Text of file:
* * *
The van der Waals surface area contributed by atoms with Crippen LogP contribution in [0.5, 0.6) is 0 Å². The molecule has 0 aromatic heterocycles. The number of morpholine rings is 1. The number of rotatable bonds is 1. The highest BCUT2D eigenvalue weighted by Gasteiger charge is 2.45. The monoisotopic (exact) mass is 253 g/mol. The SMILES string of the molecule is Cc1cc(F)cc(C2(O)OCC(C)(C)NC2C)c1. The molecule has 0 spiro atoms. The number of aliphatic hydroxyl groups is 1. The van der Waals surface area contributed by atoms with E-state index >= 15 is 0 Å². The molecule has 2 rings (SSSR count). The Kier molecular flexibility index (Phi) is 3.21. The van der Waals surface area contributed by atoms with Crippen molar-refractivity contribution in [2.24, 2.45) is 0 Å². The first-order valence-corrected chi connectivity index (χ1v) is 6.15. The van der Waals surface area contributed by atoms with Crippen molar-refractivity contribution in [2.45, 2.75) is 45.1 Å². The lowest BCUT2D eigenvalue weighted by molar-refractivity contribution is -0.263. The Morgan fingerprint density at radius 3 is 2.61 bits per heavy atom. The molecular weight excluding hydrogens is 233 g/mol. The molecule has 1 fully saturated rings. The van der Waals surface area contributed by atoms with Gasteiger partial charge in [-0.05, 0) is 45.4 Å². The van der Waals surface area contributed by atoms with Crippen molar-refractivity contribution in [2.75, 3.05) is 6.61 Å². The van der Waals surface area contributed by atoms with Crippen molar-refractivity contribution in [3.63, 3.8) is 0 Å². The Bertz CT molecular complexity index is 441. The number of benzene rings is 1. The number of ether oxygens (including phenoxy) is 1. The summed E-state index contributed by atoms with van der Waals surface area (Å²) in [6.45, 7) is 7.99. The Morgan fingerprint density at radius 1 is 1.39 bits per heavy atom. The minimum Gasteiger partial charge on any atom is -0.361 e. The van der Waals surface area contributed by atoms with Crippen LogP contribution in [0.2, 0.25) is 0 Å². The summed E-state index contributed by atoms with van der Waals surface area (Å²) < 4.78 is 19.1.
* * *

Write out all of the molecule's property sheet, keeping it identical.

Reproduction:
The van der Waals surface area contributed by atoms with Crippen LogP contribution in [0.5, 0.6) is 0 Å². The molecule has 0 aromatic heterocycles. The number of morpholine rings is 1. The number of rotatable bonds is 1. The highest BCUT2D eigenvalue weighted by Gasteiger charge is 2.45. The monoisotopic (exact) mass is 253 g/mol. The SMILES string of the molecule is Cc1cc(F)cc(C2(O)OCC(C)(C)NC2C)c1. The molecule has 0 spiro atoms. The number of aliphatic hydroxyl groups is 1. The van der Waals surface area contributed by atoms with E-state index >= 15 is 0 Å². The molecule has 2 rings (SSSR count). The Kier molecular flexibility index (Phi) is 3.21. The van der Waals surface area contributed by atoms with Crippen molar-refractivity contribution in [2.24, 2.45) is 0 Å². The first-order valence-corrected chi connectivity index (χ1v) is 6.15. The van der Waals surface area contributed by atoms with Crippen molar-refractivity contribution in [2.45, 2.75) is 45.1 Å². The lowest BCUT2D eigenvalue weighted by molar-refractivity contribution is -0.263. The Morgan fingerprint density at radius 3 is 2.61 bits per heavy atom. The molecular weight excluding hydrogens is 233 g/mol. The molecule has 1 fully saturated rings. The van der Waals surface area contributed by atoms with Gasteiger partial charge in [-0.05, 0) is 45.4 Å². The van der Waals surface area contributed by atoms with Crippen molar-refractivity contribution in [2.75, 3.05) is 6.61 Å². The van der Waals surface area contributed by atoms with Crippen molar-refractivity contribution in [3.63, 3.8) is 0 Å². The Bertz CT molecular complexity index is 441. The number of benzene rings is 1. The number of ether oxygens (including phenoxy) is 1. The summed E-state index contributed by atoms with van der Waals surface area (Å²) in [6.45, 7) is 7.99. The Morgan fingerprint density at radius 1 is 1.39 bits per heavy atom. The minimum Gasteiger partial charge on any atom is -0.361 e. The van der Waals surface area contributed by atoms with Crippen LogP contribution in [0.2, 0.25) is 0 Å². The summed E-state index contributed by atoms with van der Waals surface area (Å²) < 4.78 is 19.1.